Nos Txon

Marta Pinto Machado

2019 - 2021

Portugal; France; Cape Verde

“Nos txon”, is a Cape Verdean expression that means our place, the name given to the pro- ject, appears as an allusion to the idea of loss of the subject and the loss of geography intro- ducing an idea of belonging and melancholy in relation to the place, while at the same time it evokes a direct relationship between a subject and a geography as a feeling of belonging, i.e., an idea that two elements that combine the individual are separated, generating the idea of loss, of "sodade".

Looking through a territory and a reality that is familiar to me by my Cape Verdean mother who traveled to Europe, the intention is to understand the revisited memory of the body as part of the landscape and the camera as a social instrument in reading the subject in her inser- tion in a place. A reading is sought, as much as an understanding of place as a concrete phe- nomenon made up of concrete “things” that relate to the individual and that interrelate with each other, sometimes with a sense of belonging.

This project uses the album polaroids of my mother, self.portraits made with the no artistic intent but as a simple act of recognition of herself as an individual, as a person, while working as a handmaid through the years when she migrated to Paris from Cape Verde, in order to pay for school. Put in a place of alterity, as a black, women and maid, these pictures were the catalyst to tell a common story to african women before and immediately after colonization.

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  • Transl.
    Usually I took a picture when I was going to the school I was studying at.

  • Transl.

    I liked to feel beautiful, the frustration of being a “bonne” was enough, I said to myself, “I didn't come here to be anyone's bonne”.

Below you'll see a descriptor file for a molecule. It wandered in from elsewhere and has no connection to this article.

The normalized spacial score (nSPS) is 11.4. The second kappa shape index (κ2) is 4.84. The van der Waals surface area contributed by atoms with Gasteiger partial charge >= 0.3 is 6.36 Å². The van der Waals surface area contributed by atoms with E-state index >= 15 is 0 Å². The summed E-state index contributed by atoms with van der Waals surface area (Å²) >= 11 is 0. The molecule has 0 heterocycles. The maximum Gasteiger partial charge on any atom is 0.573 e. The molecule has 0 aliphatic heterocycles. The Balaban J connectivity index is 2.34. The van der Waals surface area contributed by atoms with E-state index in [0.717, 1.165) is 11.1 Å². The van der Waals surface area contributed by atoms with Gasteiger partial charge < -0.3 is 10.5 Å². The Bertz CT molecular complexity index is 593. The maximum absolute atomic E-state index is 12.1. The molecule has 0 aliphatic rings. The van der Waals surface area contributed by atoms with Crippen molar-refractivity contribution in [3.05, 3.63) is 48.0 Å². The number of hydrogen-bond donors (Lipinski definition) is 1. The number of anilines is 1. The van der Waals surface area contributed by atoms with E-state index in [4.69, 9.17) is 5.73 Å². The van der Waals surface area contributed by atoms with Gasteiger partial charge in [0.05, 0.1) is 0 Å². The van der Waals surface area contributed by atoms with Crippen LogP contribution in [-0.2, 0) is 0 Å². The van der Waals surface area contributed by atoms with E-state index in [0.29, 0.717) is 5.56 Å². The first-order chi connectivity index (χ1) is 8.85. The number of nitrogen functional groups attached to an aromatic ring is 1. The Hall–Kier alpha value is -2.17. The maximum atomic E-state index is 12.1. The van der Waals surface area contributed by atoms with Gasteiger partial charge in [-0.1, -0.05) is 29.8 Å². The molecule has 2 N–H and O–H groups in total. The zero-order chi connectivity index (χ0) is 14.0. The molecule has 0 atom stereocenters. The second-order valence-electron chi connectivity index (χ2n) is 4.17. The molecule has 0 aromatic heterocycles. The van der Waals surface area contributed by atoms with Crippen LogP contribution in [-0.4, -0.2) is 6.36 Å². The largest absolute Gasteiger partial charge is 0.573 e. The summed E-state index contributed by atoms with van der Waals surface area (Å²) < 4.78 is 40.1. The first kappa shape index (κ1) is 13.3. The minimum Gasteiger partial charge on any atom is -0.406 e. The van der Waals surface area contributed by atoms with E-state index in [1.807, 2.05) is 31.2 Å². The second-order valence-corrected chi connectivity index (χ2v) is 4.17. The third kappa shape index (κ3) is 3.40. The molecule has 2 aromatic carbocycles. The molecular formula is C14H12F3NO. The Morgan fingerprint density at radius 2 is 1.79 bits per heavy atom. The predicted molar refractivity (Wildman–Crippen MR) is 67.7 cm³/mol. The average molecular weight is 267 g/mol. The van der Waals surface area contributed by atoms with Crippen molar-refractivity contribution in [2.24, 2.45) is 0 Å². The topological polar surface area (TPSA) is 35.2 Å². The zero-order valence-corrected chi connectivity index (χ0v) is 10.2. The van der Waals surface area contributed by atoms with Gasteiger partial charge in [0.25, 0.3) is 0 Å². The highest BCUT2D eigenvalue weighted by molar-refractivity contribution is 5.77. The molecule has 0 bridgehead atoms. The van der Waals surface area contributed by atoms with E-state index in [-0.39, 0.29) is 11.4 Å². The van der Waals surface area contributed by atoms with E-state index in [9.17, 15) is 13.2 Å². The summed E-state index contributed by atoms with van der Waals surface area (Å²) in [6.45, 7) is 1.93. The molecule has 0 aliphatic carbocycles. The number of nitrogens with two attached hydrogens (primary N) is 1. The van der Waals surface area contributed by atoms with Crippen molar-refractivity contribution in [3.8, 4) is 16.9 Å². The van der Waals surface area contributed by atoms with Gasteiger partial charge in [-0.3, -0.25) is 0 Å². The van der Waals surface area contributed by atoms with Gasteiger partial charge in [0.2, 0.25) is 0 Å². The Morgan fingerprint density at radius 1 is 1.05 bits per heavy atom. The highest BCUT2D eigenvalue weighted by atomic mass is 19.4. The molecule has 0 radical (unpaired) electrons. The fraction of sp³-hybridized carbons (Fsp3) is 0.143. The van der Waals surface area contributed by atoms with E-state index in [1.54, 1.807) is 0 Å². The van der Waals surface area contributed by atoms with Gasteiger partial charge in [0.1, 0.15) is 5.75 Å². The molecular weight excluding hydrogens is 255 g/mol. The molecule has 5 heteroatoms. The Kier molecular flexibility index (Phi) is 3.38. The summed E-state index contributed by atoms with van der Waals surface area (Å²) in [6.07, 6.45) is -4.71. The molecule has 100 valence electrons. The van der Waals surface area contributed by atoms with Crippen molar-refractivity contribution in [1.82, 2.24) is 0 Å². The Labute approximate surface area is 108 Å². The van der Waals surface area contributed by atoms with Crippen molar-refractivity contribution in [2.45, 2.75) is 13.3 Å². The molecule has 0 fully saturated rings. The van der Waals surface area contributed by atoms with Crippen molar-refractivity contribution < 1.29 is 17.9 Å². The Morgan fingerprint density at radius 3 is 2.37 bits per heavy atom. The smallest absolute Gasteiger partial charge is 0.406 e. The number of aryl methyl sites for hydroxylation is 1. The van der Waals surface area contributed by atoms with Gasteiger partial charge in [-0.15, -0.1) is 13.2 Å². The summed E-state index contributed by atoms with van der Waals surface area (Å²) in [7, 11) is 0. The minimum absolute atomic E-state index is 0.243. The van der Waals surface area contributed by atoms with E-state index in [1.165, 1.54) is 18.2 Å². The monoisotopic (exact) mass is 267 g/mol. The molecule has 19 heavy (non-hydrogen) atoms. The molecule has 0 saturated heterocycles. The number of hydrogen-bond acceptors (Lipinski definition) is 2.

• Transl.
    I had a letter that she (madame D.) wrote me after I came back to Portugal, that started with 
“ma petite Lucie...”

  • Transl.
    When I went to school I was myself, not “la bonne”.

  • Transl.
    Monsieur D. taught me to shoot a 38 caliber, when he took me to serve meals at friends’ parties at his house in Normandy. On those days I slept in the guard’s house with the gun next to me, in case an intruder showed up and I needed to shoot.

  • Transl.
    During the afternoon, after school, sometimes Monsieur D. would make me do dictations in French, he would lie in bed dictating while I’d kneel on the floor with the notebook on my legs.

  • Transl.
    Sometimes we talked from one window to the other, in the morning she (Fathima, Algerian maid of the family next ao door in Neuilly-Sur-Seine) was on the upper level at the laundry and I was in the kitchen. One day, in the morning, she asked where I was going with rouge on my face, to which I answered that I wasn’t going anywhere, I just wanted to feel pretty.